The federal shutdown has long since ended, with a somewhat amicable resolution, and many of the regular services that were denied to small businesses during that time have returned to normal operation. However, many entrepreneurs nationwide now say that the brief period of difficulty may have put them well and truly behind the 8-ball when it comes to properly preparing for the holiday shopping season.
A large number of small businesses across the country rely heavily on the revenues they enjoy in the relatively narrow window of the holiday shopping season to buoy them financially over the course of the entire year, but the shutdown may have put a damper on that, according to a new survey of owners from the online small business community Manta. For instance, only 13 percent of owners say they’re optimistic that sales this year will be able to exceed 2012’s figures as a direct result of the shutdown, and exactly half say they expect the fallout will prompt consumers to spend less on a per-person basis. Last year, by contrast, half of owners said they expected revenues to increase from 2011.
While 50 percent also say they will not change the ways in which they approach promotions as a result of this potentially difficult financial climate caused by the shutdown, the other half of owners polled said that they’re going to be more proactive in a number of ways, the report said. For instance, 11 percent are now going to start their sales or other promotions earlier than they did last year, and the same number is going to rely more heavily on social media than they have in the past. Another 8 percent say they’re going to beef up their email marketing campaigns for other customers.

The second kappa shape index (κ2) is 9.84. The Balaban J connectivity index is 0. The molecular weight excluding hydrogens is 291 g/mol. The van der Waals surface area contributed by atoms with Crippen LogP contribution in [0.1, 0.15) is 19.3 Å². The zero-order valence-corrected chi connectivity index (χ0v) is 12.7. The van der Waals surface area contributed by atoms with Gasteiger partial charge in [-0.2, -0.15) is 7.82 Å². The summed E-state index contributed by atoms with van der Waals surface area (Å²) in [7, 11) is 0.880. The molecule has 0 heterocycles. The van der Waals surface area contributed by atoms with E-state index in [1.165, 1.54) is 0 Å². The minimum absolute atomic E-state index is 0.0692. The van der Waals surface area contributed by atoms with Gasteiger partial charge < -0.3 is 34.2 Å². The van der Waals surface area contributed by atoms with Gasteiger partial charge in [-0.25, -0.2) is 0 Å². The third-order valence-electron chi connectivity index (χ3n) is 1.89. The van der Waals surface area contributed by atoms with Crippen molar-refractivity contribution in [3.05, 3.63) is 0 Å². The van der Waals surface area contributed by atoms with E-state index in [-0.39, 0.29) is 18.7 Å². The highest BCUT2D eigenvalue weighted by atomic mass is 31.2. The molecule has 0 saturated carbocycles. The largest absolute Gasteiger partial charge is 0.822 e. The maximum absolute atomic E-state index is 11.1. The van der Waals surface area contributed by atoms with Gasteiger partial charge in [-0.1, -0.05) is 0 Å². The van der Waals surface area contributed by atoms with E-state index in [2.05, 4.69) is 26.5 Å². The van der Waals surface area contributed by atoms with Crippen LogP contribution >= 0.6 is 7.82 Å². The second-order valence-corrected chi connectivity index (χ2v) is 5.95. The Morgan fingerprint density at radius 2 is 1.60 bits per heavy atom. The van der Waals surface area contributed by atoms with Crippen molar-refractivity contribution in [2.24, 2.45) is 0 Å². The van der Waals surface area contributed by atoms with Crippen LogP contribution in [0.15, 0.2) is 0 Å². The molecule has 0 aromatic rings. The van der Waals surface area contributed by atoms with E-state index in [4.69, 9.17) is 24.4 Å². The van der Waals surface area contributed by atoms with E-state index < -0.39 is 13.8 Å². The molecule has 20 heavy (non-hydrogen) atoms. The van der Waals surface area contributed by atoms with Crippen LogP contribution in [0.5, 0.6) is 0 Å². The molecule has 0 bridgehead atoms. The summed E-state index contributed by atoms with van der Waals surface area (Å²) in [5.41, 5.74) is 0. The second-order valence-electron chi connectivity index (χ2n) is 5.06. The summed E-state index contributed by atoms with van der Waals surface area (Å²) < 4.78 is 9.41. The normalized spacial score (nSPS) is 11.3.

What attracts consumers?
Today, 35 percent of small business owners say they think price is the biggest driver of customer spending, while slightly less than one in four cited customer service, the report said. Another 11 percent responded that they believe online reviews will be most crucial to directing consumers to them this holiday season.
Young people, meanwhile, are believed to be drivers in a different way, the report said. Close to three in 10 small business owners believe that those under the age of 35 will rely heavily on their mobile devices to make shopping decisions, and another 15 percent say these people are more likely to be attracted by video advertising. Consequently, one in five entrepreneurs now expects they will see an uptick in transactions involving mobile devices in some way, whether it’s buying directly through those handsets or using coupons offered exclusively through them.
“We’re seeing the astounding effects of the continued shift to online holiday shopping – especially from mobile devices – to the small business community,” said Kristy Campbell, director of marketing at Manta. “It’s encouraging to see the business owners in our community gaining an understanding about how their online actions impact their business – from their online presence on sites like Manta, to the impact of online reviews, to selling goods, and running promotions online. With the changing demographics and mobile habits of Millennials coming to the forefront, these trends will continue to accelerate and gain importance.”
Many owners may also be able to make sure their companies are ready to deal with any potential financial fallout from the shutdown by finding more affordable small business insurance. Cutting costs for general liability insurance and other such policies can save thousands of dollars per year and put these enterprises on much firmer ground going forward.